Chicago Bears kicker Eddy Pineiro (15) watches his field goal attempt on the final play of an NFL football game against the Los Angeles Chargers, Sunday, Oct. 27, 2019, in Chicago. Pineiro missed the field goal as the Chargers won 17-16. (AP Photo/Charles Rex Arbogast)
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Matt Nagy played scared and lost. Frank Reich played it safe and his kicker made him look smart.

The Chicago Bears lost 17-16 to the Los Angeles Chargers on Sunday because Eddy Pineiro missed a 41-yard field goal after Nagy had quarterback Mitchell Trubisky take a knee on first-and-10 from the 21 with 43 seconds remaining.

The Indianapolis Colts beat the Denver Broncos 15-13 on Adam Vinatieri's 51-yard field goal after Reich called two runs to set up a long field goal.

Both coaching philosophies were conservative, but the results were different because of execution.

Trubisky had just scrambled 11 yards and the Bears had one timeout left. There was plenty of time to run a couple more plays to move the ball closer for Pineiro, who already had a miss when he hit the right upright on a 33-yard try earlier in the game.

David Montgomery had run for 135 yards and seemed like the best option to get more yards to make it a shorter kick.

But Nagy was worried about a turnover.

"I have zero thought of running the ball and taking the chance of fumbling the football," Nagy said. "They know you're running the football, so you lose 3, 4 yards, so that wasn't even in our process as coaches to think about that.

"We were in field goal range before the scramble, and then we got the scramble, so that didn't even cross my mind."

Nagy was blistered on social media for his decision. He should know he can't take any kick for granted given the way Chicago's season ended last year. The Bears lost 16-15 to the Eagles in the playoffs when Cody Parkey's 43-yard field goal in the closing seconds was tipped at the line of scrimmage and doinked off an upright and the crossbar.

Yet Nagy was defiant when questioned about his play calling.

"Throw the football right then and there? What happens if you take a sack or there's a fumble?" he said. "I'll just be brutally clear. Zero thought of throwing the football. Zero thought of running the football. You understand me? That's exactly what it was. It's as simple as that."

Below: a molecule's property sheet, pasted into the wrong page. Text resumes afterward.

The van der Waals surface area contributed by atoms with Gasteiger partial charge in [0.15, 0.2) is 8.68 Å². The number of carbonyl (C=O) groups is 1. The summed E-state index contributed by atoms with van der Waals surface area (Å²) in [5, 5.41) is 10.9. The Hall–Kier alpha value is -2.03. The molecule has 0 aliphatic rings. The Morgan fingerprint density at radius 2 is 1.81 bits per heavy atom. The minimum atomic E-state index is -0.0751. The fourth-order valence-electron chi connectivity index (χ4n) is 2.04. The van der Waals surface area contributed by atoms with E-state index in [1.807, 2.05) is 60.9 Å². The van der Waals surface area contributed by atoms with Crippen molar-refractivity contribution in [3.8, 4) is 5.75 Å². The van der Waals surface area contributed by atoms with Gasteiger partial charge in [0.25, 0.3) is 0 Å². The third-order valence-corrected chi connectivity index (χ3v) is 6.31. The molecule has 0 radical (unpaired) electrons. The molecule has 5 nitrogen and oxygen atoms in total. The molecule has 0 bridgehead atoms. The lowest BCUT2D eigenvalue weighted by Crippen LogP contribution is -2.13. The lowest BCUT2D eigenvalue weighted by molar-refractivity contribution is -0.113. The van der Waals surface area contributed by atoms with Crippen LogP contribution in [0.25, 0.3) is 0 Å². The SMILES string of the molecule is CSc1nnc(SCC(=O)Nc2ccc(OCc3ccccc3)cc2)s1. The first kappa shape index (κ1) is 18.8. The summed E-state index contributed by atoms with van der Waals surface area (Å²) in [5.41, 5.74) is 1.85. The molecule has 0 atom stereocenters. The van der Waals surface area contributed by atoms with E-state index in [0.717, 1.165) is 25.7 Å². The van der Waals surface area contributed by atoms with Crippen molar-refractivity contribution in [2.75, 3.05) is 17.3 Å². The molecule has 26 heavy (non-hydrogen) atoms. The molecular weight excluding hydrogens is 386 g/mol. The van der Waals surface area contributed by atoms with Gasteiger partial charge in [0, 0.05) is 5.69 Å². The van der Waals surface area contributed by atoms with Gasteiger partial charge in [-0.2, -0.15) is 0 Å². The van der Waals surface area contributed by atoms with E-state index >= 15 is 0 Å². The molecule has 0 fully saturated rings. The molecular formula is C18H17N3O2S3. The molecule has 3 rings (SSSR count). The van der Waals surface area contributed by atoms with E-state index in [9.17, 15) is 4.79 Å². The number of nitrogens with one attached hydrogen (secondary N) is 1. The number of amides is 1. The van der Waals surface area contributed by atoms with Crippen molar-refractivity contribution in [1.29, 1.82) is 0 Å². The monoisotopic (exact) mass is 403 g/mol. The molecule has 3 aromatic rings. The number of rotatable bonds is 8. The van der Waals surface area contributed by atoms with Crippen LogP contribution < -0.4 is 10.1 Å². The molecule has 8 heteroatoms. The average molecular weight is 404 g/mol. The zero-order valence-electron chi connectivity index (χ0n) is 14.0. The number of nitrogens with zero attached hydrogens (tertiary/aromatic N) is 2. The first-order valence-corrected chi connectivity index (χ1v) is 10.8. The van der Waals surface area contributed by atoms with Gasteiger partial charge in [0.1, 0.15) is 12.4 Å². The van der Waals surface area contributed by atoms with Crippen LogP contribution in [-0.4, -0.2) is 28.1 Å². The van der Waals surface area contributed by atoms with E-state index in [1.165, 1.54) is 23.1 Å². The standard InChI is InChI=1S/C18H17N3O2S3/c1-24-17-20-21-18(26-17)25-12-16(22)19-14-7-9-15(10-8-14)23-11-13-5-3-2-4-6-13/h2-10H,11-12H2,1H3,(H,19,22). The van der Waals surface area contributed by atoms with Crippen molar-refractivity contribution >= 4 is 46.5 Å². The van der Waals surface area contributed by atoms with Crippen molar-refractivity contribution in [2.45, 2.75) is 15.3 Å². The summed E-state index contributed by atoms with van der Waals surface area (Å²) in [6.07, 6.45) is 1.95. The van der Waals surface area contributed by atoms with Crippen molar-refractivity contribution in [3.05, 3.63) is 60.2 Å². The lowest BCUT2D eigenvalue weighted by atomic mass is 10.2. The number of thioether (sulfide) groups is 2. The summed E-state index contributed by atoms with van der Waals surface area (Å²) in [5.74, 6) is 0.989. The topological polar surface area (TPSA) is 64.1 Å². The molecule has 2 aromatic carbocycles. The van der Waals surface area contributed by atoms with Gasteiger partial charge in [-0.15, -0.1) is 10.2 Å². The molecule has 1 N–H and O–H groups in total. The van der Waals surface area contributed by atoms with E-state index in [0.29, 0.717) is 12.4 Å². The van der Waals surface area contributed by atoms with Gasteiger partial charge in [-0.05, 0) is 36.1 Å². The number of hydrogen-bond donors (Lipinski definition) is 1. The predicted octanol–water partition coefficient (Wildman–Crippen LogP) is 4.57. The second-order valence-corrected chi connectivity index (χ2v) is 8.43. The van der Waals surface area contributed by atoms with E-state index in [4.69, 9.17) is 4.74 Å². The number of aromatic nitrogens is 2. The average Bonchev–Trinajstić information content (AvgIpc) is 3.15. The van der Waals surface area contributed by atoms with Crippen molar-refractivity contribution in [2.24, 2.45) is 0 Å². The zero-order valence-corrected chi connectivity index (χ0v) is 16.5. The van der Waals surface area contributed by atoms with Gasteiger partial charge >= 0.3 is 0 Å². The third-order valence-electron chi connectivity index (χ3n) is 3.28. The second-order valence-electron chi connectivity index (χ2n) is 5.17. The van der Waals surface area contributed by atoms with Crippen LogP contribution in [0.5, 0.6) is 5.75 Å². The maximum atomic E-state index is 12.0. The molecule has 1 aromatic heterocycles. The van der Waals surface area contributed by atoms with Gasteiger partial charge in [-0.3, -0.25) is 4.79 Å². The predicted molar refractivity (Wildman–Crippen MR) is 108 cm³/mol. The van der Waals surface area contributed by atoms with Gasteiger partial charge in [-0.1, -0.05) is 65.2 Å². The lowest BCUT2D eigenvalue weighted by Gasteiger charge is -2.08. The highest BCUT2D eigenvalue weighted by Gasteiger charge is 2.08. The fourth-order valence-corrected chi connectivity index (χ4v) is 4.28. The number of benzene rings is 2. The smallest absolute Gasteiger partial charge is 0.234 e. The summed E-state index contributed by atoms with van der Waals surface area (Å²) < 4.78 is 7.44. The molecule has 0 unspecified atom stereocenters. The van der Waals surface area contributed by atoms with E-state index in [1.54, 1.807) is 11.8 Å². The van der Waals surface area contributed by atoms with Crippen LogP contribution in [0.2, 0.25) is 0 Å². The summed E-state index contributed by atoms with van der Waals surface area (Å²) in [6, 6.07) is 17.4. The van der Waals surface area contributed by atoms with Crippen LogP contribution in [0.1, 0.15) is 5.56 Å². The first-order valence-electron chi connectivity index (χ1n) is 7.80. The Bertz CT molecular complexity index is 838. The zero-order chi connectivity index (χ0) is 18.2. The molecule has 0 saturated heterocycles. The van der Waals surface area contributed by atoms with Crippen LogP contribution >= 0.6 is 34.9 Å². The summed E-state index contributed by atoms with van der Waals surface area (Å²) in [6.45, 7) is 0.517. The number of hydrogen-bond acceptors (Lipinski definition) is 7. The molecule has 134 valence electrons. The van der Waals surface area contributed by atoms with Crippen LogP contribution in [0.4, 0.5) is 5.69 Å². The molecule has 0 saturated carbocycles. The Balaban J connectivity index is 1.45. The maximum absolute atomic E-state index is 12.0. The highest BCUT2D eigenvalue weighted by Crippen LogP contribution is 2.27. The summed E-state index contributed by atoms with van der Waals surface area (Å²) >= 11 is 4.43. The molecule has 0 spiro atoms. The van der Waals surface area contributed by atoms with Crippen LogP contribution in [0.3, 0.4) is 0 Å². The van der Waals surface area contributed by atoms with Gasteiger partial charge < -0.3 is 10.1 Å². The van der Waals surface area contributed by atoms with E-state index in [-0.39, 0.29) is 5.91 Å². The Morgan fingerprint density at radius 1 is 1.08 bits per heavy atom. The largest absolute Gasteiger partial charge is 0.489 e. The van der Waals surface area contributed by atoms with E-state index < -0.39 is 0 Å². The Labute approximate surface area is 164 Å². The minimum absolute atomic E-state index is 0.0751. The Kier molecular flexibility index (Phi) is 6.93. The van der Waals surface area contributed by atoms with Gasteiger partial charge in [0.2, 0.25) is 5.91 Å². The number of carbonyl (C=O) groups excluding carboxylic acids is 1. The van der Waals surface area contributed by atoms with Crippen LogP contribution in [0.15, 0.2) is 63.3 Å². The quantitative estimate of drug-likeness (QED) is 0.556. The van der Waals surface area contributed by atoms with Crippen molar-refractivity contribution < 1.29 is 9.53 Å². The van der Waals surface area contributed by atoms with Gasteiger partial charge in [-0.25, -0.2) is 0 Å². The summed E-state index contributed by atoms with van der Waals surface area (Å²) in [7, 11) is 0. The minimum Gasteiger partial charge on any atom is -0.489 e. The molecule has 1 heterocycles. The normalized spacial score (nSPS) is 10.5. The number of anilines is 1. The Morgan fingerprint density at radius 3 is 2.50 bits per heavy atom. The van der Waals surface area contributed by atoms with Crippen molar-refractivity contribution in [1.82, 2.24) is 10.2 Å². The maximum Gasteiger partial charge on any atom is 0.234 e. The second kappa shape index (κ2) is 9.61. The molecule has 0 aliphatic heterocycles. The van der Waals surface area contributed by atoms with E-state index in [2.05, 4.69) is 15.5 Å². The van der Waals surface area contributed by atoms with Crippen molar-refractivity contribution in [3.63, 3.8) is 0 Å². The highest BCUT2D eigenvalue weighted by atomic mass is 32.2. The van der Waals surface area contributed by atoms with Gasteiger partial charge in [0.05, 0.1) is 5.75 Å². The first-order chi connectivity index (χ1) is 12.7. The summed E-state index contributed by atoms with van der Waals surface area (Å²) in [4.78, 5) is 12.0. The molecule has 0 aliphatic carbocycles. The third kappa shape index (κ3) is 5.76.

Nagy displayed no confidence in his offensive line, quarterback and running back at a critical time in the game and put all his faith in a rookie kicker.

It backfired.

At least Reich trusted a guy who is the most clutch player to ever play his position in NFL history.

The Colts trailed Denver 13-12 and faced a second-and-11 from the Broncos 35 with 1:13 remaining after quarterback Jacoby Brissett was stopped for a 1-yard loss on first down. Reich wasn't content to kick from there, but didn't want to risk a big loss. So he called two running plays even though throwing the ball may have seemed like a better option to gain more yards.

Marlon Mack only gained 2 yards on two carries, but Vinatieri drilled the game-winner after missing a 45-yard try earlier and the tying extra point. He also kicked a 55-yarder at the end of the first half.

"We didn't have any timeouts left so I didn't want to take a chance of a penalty or a sack and get out of field goal range," Reich said, explaining why he chose to run instead of pass. "I knew we were inside of 55 yards. I knew that was money for Adam. I had all the confidence in the world that he was going to make that. Even after we missed the extra point, he came running off and I said: 'Hey. Don't worry about it. You're going to win it for us.'

"It was not tough for me to have that confidence. I didn't want to be too aggressive there. ... We had a shot to win it, and that's all we wanted there at the end."

It worked.

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AP Sports Writers Jay Cohen in Chicago and Michael Marot in Indianapolis contributed to this report.

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